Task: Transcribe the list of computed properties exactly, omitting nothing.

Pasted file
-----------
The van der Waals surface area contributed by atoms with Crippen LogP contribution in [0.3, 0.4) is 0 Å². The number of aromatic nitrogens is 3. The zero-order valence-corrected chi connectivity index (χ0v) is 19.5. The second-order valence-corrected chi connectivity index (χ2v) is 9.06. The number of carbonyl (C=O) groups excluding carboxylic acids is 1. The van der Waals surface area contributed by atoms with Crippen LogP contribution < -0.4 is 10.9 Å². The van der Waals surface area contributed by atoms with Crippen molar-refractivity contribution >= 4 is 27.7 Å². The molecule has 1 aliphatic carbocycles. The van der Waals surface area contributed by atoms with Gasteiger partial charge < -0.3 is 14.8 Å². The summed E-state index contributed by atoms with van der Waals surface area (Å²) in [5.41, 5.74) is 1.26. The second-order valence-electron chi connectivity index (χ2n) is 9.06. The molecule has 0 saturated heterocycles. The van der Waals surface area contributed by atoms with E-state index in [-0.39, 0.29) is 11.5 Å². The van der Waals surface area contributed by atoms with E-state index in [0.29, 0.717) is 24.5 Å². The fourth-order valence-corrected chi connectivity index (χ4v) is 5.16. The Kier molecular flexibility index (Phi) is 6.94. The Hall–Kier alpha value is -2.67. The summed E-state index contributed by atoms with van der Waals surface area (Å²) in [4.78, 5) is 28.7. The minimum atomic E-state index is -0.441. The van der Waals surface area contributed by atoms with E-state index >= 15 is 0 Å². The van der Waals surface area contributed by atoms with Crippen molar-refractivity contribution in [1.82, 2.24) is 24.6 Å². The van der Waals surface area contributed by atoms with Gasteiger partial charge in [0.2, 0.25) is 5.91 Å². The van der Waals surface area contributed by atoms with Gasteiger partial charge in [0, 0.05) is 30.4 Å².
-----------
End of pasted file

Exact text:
The van der Waals surface area contributed by atoms with Crippen LogP contribution in [0.3, 0.4) is 0 Å². The number of aromatic nitrogens is 3. The zero-order valence-corrected chi connectivity index (χ0v) is 19.5. The second-order valence-corrected chi connectivity index (χ2v) is 9.06. The number of carbonyl (C=O) groups excluding carboxylic acids is 1. The van der Waals surface area contributed by atoms with Crippen LogP contribution < -0.4 is 10.9 Å². The van der Waals surface area contributed by atoms with Crippen molar-refractivity contribution >= 4 is 27.7 Å². The molecule has 1 aliphatic carbocycles. The van der Waals surface area contributed by atoms with Gasteiger partial charge < -0.3 is 14.8 Å². The summed E-state index contributed by atoms with van der Waals surface area (Å²) in [5.41, 5.74) is 1.26. The second-order valence-electron chi connectivity index (χ2n) is 9.06. The molecule has 0 saturated heterocycles. The van der Waals surface area contributed by atoms with E-state index in [-0.39, 0.29) is 11.5 Å². The van der Waals surface area contributed by atoms with E-state index in [0.29, 0.717) is 24.5 Å². The fourth-order valence-corrected chi connectivity index (χ4v) is 5.16. The Kier molecular flexibility index (Phi) is 6.94. The Hall–Kier alpha value is -2.67. The summed E-state index contributed by atoms with van der Waals surface area (Å²) in [4.78, 5) is 28.7. The minimum atomic E-state index is -0.441. The van der Waals surface area contributed by atoms with E-state index >= 15 is 0 Å². The van der Waals surface area contributed by atoms with Crippen molar-refractivity contribution in [1.82, 2.24) is 24.6 Å². The van der Waals surface area contributed by atoms with Gasteiger partial charge in [0.2, 0.25) is 5.91 Å². The van der Waals surface area contributed by atoms with Gasteiger partial charge in [0, 0.05) is 30.4 Å².